The authors of "Whites See Racism as a Zero-Sum Game That They Are Now Losing" found that both whites and blacks agree that anti-black racism has decreased over the last 60 years. That sounds pretty reasonable. But the kicker is that whites surveyed believe that anti-white racism has increased and is now a bigger problem than anti-black racism.
I guess that to some people this is news. But to those who have been listening to the conversation over the last couple of years whenever racism comes up, its no surprise. And this is not the first time research has shown this phenomena.
We're going to have to grapple with this - as distasteful as it may be. And to do so, we have to understand what's happening. It certainly isn't about racism. Its about white people beginning to feel their loss of white privilege.
Leonard Pitts did a good job of explaining it a couple of months ago.
If you didn't know better, you'd think white kids were being funneled into the criminal justice system in obscenely disproportionate numbers (as black ones are) or that the unemployment rate among white workers stood at 15.3 percent (as it does nationally among blacks). But if the perceptions of four in 10 Americans and six in 10 tea partyers suggest estrangement from objective reality, they also suggest a certain ability to read the writing on the demographic wall.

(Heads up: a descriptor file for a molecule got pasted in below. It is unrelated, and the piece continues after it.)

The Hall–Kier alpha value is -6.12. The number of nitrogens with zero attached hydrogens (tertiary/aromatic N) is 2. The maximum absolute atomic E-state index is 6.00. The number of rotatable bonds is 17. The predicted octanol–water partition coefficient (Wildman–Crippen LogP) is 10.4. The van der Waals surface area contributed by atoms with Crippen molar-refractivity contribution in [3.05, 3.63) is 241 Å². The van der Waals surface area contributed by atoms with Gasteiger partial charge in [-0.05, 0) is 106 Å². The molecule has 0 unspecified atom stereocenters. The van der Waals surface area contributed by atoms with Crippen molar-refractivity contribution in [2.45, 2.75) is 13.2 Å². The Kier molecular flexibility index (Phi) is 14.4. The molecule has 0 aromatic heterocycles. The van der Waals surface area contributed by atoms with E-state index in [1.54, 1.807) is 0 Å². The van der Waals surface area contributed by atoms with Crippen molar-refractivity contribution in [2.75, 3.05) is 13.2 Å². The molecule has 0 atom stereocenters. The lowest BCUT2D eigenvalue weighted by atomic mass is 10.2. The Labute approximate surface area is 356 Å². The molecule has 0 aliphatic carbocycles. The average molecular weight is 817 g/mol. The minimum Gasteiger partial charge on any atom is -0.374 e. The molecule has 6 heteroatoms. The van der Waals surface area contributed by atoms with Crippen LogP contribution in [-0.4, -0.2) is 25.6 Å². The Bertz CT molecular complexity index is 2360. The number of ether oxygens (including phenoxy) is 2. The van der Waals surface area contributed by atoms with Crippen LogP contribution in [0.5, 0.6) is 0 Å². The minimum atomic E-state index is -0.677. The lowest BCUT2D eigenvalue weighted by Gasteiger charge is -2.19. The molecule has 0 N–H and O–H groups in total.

The Census Bureau says that within 40 years, there will no longer be such a thing as a racial majority. All of us will be minorities. While such fundamental change will challenge every American, it seems to have already panicked some of those Americans for whom being a minority will be a new experience.
Sympathy is in order. It cannot be easy to go from being lead actor to a member of the ensemble — from Gladys Knight to a Pip, as it were. Thus we find ourselves in this odd new paradigm. Those who have felt marginalized by the color of their skin, the name of their God, the double-X of their chromosomes, find themselves joined in their choirs of the put upon by newcomers who feel marginalized by the loss of their primacy.
Nobody knows the trouble they've seen. And, Lord have mercy, we're all victims now.
I hope you get a sense of how deeply his tongue is planted in his cheek when he suggests that "sympathy is in order." But the truth is that, as I've written before, the game is changing a bit. Our movement towards "a more perfect union" when it comes to racial equality has now moved into a phase where "whiteness" is loosing its power as the default assumption about our culture. As Pitts says, we're (white people) going to be feeling our "loss of primacy." What we're seeing in this kind of research is the backlash to that reality. And we should be prepared to name it for what it is.